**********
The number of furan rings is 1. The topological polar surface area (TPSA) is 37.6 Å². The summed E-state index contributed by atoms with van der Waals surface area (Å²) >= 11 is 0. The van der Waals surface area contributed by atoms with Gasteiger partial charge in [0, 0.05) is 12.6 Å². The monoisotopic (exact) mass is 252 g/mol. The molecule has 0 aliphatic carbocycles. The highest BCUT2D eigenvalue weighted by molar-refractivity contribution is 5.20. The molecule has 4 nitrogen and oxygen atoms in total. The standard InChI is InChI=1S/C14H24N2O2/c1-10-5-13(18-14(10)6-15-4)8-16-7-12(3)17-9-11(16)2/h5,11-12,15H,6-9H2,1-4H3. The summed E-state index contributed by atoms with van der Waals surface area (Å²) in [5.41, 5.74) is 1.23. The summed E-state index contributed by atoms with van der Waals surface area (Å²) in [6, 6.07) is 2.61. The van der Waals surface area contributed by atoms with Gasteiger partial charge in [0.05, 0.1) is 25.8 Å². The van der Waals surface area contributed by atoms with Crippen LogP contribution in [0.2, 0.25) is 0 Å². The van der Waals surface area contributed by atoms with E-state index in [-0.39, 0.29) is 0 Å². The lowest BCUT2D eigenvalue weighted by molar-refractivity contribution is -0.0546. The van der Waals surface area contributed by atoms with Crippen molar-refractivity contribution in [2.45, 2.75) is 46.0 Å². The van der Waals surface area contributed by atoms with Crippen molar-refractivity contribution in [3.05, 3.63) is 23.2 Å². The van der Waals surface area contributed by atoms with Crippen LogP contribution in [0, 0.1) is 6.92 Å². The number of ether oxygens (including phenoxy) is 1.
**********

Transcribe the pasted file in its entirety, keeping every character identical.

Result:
The number of furan rings is 1. The topological polar surface area (TPSA) is 37.6 Å². The summed E-state index contributed by atoms with van der Waals surface area (Å²) >= 11 is 0. The van der Waals surface area contributed by atoms with Gasteiger partial charge in [0, 0.05) is 12.6 Å². The monoisotopic (exact) mass is 252 g/mol. The molecule has 0 aliphatic carbocycles. The highest BCUT2D eigenvalue weighted by molar-refractivity contribution is 5.20. The molecule has 4 nitrogen and oxygen atoms in total. The standard InChI is InChI=1S/C14H24N2O2/c1-10-5-13(18-14(10)6-15-4)8-16-7-12(3)17-9-11(16)2/h5,11-12,15H,6-9H2,1-4H3. The summed E-state index contributed by atoms with van der Waals surface area (Å²) in [5.41, 5.74) is 1.23. The summed E-state index contributed by atoms with van der Waals surface area (Å²) in [6, 6.07) is 2.61. The van der Waals surface area contributed by atoms with Gasteiger partial charge in [0.05, 0.1) is 25.8 Å². The van der Waals surface area contributed by atoms with Crippen LogP contribution in [0.2, 0.25) is 0 Å². The van der Waals surface area contributed by atoms with E-state index in [-0.39, 0.29) is 0 Å². The lowest BCUT2D eigenvalue weighted by molar-refractivity contribution is -0.0546. The van der Waals surface area contributed by atoms with Crippen molar-refractivity contribution in [2.45, 2.75) is 46.0 Å². The van der Waals surface area contributed by atoms with Crippen molar-refractivity contribution in [3.05, 3.63) is 23.2 Å². The van der Waals surface area contributed by atoms with Crippen LogP contribution in [0, 0.1) is 6.92 Å². The number of ether oxygens (including phenoxy) is 1.